Code Enforcement/Animal Control Officer Matt Papac
We are very pleased to announce that Matt Papac a long time resident of Ocean Shores has been hired by the Ocean Shores Police Department. Matt will be a great addition as the second full time Code Enforcement/Animal Control Officer. This will give the community coverage of Code Enforcement that will operate 7 days a week.
The City of Ocean Shores was in need of an additional professional in this capacity. This position is a crucial piece for the continuing growth of our community.
The workload that the Code Enforcement/Animal Control Officer is extensive and in short the following are some of the tasks that are of the up most importance.
As an Animal Control Officers, they are responsible for
Picking up dogs at large and transporting them to the kennel
Providing for the safe housing and care of those animals
Trying to reunite the animal with its owner, when possible
Working with PAWS to find homes for animals that cannot be reunited with their family, after the time set forth by the Ocean Shores Municipal Code
Handling/investigating dog bite calls for service.
Working with owners of dangerous dogs to ensure they are following and continue to follow the mandates set forth by the Ocean Shores Municipal Code
Humanely destroying deer that are suffering from injuries
Working with and organizing the volunteers who care for the animals housed in the kennel building
Ensures the supplies (food) is maintained at the kennel
Respond to all calls regarding animals (domestic and wildlife)
Investigates complaints of feeding deer and other wild animals
Working with Washington State Fish and Game Department regarding wildlife calls (poaching and relocation of bears or cougars
As the Code Enforcement Officers, they are responsible for
Investigating and enforcing Camping Violations: i.e. illegal tent camping, number of trailer/motorhomes on lot, ensuring permits are posted, ensuring there is not a camping vehicle on the lot for more than the time allotted for the year; (includes camping violations on the beach and in the dunes)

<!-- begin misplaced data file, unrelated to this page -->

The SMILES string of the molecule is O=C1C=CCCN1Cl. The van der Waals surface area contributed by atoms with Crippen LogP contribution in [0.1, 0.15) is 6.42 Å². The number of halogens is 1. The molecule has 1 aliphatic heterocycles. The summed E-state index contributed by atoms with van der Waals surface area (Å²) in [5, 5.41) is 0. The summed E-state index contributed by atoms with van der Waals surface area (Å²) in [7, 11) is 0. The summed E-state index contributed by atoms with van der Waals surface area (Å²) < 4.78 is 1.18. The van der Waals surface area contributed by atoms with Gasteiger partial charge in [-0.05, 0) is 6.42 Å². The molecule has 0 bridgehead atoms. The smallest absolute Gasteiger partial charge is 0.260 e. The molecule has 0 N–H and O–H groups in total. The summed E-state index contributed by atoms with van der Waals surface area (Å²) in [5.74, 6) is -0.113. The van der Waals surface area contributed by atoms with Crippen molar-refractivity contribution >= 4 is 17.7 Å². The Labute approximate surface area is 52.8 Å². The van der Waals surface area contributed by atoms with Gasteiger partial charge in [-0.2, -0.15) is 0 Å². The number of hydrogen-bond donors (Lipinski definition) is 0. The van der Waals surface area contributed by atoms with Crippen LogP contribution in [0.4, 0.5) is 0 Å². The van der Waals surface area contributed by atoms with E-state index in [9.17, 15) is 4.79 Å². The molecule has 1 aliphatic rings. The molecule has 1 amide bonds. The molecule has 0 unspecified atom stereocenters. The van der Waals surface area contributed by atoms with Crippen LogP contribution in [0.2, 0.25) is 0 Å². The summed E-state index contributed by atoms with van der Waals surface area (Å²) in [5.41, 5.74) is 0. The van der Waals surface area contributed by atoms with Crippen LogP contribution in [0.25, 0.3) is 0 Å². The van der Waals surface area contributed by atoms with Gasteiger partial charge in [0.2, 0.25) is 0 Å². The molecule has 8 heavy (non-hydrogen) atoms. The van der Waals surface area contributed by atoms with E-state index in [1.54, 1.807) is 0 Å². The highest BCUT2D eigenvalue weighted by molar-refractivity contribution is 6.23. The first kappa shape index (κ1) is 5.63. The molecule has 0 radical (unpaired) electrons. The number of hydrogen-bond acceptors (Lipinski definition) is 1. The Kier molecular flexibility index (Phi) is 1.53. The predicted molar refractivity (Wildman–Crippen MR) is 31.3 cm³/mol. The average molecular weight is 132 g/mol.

Investigating and enforcing Code Violations on properties (not buildings): i.e. junked vehicles/trailers/motorhomes, number of allotted vehicles on one property, camping on a developed property with a house/structure, garbage on property, and overall condition of property
Investigating illegally posted signs around town
Checking on businesses to ensure they have a current business license
Investigating nightly rentals in unauthorized zones
Ensuring businesses are operating in the proper zones throughout the City
Investigating properties weather they be camping and residential it is time consuming, due to difficulties identifying the owners and finding current contact information for the property owner and completing clear correspondence with those who live out of town.
These investigations can take weeks before communication is established and a resolution is found, or a citation is issued.
If a citation is issued, then there is continuous follow-up required by the court prior to each court date to inform the court of the progress of the property. The court can continue to push a case from month to month, and sometimes for years.
They must always document (write a report) on everything they do with a call for service. Whether it is the initial call or follow-up to a call
To look at the lists, it appears that the majority of their time may be spent as an Animal Control Officer, but in reality the investigations required to do the Code Enforcement Officer side of it is extremely time consuming and takes up at least 90% of their time if not more.
The hope is that with a second full-time Code Enforcement/Animal Control Officer it will alleviate calls from the Patrol Officers while also allowing more proactive investigations.